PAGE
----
Fisheries crime

Fisheries crime threatens food security and undermines the sustainability of our oceans.

The issues

Our oceans are a key source of food and employment for millions of us around the world, but fish stocks are being depleted, making fish a valuable commodity. Organized, transnational criminal groups are increasingly turning to illegal fishing, which is threatening food security, and the economic, social and political stability of coastal nations.

The illegal activity does not stop at fishing - criminals use fishing vessels to traffic drugs and people, because their nomadic navigation patterns and long periods at sea make it easy for these vessels to blend into the maritime background without suspicion. Criminal networks also use the proceeds of large-scale commercial fishing to finance other illegal activities.

Our response

The INTERPOL Global Fisheries Enforcement team assists agencies in our member countries to detect, suppress and combat fisheries crime. We work to ensure the traceability and legality of fish along all points of the supply chain, and conduct operations to stop the networks responsible for these crimes in their tracks.

The team assesses the needs of law enforcement in vulnerable member countries and provides tools and support to ensure they can disrupt trafficking routes and enforce national fisheries laws.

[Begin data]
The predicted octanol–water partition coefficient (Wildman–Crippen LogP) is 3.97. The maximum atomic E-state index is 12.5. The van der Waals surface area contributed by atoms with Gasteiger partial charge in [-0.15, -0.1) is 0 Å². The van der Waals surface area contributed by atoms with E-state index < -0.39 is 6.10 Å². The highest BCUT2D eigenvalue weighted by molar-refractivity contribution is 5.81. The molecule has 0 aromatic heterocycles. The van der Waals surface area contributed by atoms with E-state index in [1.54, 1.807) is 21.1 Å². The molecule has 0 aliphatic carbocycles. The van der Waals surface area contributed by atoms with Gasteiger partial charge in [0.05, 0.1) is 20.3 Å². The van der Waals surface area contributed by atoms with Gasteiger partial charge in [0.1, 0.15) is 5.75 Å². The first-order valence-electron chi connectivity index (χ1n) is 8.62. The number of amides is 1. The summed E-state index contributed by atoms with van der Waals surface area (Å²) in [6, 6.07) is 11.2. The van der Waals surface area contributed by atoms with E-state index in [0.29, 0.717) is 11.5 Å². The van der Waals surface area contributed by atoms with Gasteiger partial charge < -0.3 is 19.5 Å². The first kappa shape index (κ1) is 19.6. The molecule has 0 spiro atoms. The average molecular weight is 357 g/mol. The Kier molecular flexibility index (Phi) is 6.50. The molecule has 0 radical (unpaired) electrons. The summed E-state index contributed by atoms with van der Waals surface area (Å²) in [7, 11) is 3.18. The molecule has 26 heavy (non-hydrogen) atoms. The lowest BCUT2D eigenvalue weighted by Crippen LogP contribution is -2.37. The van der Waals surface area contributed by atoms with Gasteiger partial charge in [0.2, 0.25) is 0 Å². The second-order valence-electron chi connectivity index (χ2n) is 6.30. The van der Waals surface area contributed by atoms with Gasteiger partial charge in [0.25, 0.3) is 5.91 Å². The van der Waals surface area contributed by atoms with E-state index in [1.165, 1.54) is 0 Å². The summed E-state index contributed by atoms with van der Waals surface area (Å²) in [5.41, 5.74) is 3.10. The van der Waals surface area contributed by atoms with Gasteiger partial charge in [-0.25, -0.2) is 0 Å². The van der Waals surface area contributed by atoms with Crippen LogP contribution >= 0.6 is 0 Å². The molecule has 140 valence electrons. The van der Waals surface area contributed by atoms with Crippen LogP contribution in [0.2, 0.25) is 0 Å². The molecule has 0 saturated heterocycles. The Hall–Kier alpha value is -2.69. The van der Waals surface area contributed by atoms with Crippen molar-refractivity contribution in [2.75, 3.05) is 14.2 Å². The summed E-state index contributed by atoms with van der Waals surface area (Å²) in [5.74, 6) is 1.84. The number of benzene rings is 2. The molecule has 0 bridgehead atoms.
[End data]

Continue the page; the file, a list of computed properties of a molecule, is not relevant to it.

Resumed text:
We work to enhance cooperation and innovation to prevent and fight fisheries crime. We work with our member countries along all points of the fisheries supply chain, both on shore and at sea, to raise awareness about the impact fisheries crime can have. Our intelligence officers aim to tackle entire criminal networks, not just individual poachers.

The team has assisted countries to detain illegal fishing vessels, prosecute members of criminal groups and uncover non-fisheries crimes intended to launder profits from illicit fishing activities.


Operation Spindrift (2014)

This operation targeted the illegal transnational trade in abalone (sea snails) through information and intelligence exchange among seven countries: Australia, Canada, New Zealand, Norway, South Africa, the UK and the USA. Participating agencies recommended ways to improve reporting, monitoring and operational procedure.

Fisheries Crime Working Group

Our Fisheries Crime Working Group is an international platform for sharing expertise and experience, and developing innovative policing approaches to fisheries crime. The group engages with fisheries and tax authorities, customs, police, navies and coastguards, as well as the private sectors and non-governmental organizations to coordinate operations to bring down crime networks involved in these crimes. The group assists member countries to gather and analyze intelligence, and exchange information with the international fisheries enforcement community.